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Topical immunomodulators (TIMs), the first new class of drugs in over 40 years to treat eczema, were hailed as revolutionary treatments when they were first marketed a few years ago, offering new hope to the 15 million Americans suffering from this chronic, unsightly skin condition. Today, however, these miracle prescription creams are under assault because of data suggesting they may increase the risk of cancer.
“TIMs are the first drugs that effectively target the diseased skin and not just the symptoms of eczema,” says Joshua Fox, MD, a leading dermatologist and founder of Advanced Dermatology . “They also don’t contain corticosteroids, which are the standard treatment for eczema but can suppress the immune system and have other side effects like thinning or lightening of the skin.”
Two TIMs have been approved by the U.S. Food and Drug Administration (FDA) for the treatment of eczema: Protopic (tacrolimus) ointment and Elidel (pimecrolimus) cream. The drugs, which were available orally before they were developed as topical treatments, interfere with the immune reaction that leads to eczema.
In large clinical trials conducted all over the world, the drugs have been found to significantly relieve eczema symptoms and improve the appearance of the skin, with fewer side effects than corticosteroid creams. “We were excited about these new therapies until the FDA issued an advisory in March of 2005 warning that animal tests have shown an increase in cancer with use of TIMs,” says Dr. Fox. The doses used in those studies were 30 times higher than those typically given to humans, but a small number of skin cancers and lymphomas have also been found in children and adults who used TIMs, but it does not seem to be more than would be statistically expected.
So what’s a patient to do? This situation might be similar to that faced by arthritis patients using the COX-2 pain relievers Vioxx, Bextra and Celebrex. “These were the only drugs out there that worked for many people, yet they were shown to increase the risk of cardiovascular disease. Although Vioxx and Bextra have been taken off the market, some people are choosing to continue taking Celebrex despite the risks. Each person and his or her doctor have to assess the benefits and risks of a certain drug for that individual. Unlike the above situation TIMs have not been proven to have increased risk-only a suggestion of possible increased risk, ” Fox adds.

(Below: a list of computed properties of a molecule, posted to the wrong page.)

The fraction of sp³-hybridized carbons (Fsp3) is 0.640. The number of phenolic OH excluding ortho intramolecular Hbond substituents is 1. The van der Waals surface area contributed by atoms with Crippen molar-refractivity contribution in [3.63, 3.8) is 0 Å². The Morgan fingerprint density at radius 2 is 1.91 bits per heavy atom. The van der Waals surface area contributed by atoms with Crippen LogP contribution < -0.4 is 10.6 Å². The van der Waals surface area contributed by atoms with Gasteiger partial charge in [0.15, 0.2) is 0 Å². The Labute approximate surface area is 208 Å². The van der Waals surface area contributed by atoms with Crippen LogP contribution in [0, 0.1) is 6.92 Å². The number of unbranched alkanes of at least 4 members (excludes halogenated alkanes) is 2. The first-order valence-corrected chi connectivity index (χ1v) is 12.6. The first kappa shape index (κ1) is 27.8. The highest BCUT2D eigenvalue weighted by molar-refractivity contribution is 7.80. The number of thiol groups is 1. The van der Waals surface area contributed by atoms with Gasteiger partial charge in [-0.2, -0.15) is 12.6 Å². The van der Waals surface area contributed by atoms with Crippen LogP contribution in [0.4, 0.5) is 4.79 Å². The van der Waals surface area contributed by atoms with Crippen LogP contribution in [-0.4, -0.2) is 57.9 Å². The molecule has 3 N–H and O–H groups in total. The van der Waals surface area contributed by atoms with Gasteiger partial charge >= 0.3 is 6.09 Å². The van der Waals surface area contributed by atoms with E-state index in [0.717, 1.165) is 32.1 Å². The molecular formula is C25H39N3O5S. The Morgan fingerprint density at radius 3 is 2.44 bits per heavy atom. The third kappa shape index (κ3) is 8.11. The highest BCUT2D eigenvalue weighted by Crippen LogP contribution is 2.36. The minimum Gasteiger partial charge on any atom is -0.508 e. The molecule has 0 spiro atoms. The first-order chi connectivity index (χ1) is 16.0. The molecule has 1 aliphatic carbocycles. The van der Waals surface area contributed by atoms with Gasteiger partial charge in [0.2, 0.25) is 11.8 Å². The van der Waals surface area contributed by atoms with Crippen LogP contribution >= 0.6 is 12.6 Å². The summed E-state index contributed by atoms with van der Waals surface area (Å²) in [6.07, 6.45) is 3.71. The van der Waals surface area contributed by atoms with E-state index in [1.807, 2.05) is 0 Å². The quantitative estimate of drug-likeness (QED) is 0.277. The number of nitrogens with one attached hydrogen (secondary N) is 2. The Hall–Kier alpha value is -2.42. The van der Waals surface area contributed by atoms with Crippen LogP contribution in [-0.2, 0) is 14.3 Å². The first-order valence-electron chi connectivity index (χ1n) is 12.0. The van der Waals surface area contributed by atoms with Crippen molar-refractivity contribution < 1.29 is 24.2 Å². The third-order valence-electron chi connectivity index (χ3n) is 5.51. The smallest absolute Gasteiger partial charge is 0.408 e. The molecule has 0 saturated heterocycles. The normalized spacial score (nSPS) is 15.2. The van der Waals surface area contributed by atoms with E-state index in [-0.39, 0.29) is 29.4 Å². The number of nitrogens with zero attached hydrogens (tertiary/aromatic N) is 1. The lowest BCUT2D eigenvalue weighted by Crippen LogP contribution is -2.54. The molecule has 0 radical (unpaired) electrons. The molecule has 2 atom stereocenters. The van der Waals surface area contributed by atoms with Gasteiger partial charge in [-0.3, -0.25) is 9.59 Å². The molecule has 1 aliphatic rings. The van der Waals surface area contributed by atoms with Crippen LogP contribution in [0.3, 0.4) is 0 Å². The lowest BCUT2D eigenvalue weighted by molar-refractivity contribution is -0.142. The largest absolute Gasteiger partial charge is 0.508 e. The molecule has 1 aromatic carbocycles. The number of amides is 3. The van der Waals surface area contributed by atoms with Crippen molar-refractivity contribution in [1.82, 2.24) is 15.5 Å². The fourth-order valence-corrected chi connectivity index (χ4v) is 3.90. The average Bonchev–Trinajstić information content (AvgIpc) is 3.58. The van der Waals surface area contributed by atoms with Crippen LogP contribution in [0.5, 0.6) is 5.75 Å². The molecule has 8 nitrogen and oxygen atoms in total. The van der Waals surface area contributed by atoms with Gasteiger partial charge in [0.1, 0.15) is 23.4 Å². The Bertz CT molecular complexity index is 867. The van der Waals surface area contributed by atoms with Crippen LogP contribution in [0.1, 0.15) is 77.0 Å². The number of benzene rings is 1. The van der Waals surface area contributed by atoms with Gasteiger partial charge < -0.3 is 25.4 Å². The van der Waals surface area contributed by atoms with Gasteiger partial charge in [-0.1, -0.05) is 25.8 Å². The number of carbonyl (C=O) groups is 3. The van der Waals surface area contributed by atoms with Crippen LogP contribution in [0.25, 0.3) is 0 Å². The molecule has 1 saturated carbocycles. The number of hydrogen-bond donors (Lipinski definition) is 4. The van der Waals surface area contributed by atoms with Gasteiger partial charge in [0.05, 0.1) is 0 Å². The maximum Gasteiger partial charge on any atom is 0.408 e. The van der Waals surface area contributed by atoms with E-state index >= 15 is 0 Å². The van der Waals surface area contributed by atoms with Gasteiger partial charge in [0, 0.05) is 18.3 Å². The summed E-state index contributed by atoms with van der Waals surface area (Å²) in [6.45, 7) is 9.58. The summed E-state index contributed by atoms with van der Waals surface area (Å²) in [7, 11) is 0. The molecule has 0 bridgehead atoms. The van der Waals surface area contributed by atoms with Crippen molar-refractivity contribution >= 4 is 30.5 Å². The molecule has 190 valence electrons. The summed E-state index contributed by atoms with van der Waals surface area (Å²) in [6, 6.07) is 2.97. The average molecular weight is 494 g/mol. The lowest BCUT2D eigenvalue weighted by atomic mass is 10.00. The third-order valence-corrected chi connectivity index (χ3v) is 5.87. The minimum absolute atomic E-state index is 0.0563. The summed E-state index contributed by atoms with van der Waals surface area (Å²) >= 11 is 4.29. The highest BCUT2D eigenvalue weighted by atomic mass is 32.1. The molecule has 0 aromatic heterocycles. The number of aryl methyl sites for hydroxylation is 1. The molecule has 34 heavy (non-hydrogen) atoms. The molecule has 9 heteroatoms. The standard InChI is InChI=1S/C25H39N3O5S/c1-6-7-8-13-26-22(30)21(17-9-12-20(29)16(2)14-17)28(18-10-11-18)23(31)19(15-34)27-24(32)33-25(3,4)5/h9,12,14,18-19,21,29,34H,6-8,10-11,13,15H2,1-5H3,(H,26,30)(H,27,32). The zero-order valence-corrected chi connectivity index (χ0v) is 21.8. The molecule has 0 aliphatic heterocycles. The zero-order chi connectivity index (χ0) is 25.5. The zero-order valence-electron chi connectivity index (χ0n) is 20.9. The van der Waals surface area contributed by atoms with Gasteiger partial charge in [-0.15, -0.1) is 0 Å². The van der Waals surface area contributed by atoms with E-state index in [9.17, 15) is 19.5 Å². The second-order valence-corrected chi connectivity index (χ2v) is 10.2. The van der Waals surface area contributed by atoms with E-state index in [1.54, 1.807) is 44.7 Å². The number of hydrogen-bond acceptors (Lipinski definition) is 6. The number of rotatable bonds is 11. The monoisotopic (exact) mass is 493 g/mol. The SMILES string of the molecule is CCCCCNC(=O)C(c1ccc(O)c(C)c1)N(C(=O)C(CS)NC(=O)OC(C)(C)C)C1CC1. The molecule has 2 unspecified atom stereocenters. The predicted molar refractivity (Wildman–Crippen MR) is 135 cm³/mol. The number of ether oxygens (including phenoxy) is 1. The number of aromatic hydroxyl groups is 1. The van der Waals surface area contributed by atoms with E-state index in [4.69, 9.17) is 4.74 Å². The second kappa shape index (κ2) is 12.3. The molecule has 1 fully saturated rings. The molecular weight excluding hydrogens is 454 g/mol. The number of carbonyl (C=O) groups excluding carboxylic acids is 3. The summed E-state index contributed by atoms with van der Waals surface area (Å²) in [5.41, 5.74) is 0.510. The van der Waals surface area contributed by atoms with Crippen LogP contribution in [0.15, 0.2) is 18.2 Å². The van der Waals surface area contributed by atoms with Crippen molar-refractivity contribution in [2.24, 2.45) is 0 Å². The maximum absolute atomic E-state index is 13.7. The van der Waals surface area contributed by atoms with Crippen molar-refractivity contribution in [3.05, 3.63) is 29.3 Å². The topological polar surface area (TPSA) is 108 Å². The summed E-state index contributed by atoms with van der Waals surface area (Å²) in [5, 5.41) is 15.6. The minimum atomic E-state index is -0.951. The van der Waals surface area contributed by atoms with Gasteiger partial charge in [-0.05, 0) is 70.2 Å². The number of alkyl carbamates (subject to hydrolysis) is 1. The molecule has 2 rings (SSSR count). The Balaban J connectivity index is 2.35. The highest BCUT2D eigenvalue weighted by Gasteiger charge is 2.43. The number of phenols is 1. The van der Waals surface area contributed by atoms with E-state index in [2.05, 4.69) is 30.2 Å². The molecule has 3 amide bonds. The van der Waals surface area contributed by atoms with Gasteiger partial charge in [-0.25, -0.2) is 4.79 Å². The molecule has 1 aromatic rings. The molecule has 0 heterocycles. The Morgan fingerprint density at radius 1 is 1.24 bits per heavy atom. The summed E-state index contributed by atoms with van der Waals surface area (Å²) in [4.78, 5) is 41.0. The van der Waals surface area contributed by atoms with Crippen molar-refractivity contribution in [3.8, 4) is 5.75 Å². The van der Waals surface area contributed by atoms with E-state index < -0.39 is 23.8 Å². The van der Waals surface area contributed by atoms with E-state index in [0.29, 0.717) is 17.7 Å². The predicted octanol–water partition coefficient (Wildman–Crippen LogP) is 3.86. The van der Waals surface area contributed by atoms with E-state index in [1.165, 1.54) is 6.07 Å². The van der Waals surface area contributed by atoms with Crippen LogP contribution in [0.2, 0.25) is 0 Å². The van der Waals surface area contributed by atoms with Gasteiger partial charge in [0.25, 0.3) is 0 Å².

Until more is known about any real link to cancer—and researchers are actively studying the potential link, although it may take a decade before they know definitively—Dr. Fox advises patients to follow the recommendations of the FDA:
Reserve Elidel and Protopic as last-resort treatments.
If other drugs fail to control your symptoms or you can’t tolerate them, talk to your dermatologist about using Elidel and Protopic for a short period of time and/or intermittently. “We don’t advise that you use the drugs continuously or for extended periods of time until we know more about their long-term safety,” says Dr. Fox.
Use the lowest doses needed to control your symptoms.
Don’t use TIMs if you have a weakened or compromised immune system or have a history of lymphomia or leukemia. Also, the drugs shouldn’t be used by children younger than two years of age because the data aren’t clear regarding the effects of TIMs on the developing immune system (almost 500,000 of the nearly 2 million perscriptions for these topical medications between June ‘03 and May ‘04 were for children under 2 years of age).
What is eczema?
Eczema is a chronic skin condition that inflames the skin, causing pain, itching, dryness, swelling, cracking, weeping and scaling. Skin infections can occur if bacteria invade the skin lesions. Eczema can affect any part of the body, but typically occurs on the face and neck, and the insides of the elbows, knees and ankles in children and adults. The unsightly appearance of eczema scales can lead to depression and a loss of self-esteem.
According to the American Academy of Dermatology, about 15 million Americans suffer from eczema. It affects about one-fifth of school-age children, 60% of whom continue to wrestle with the disease in adulthood.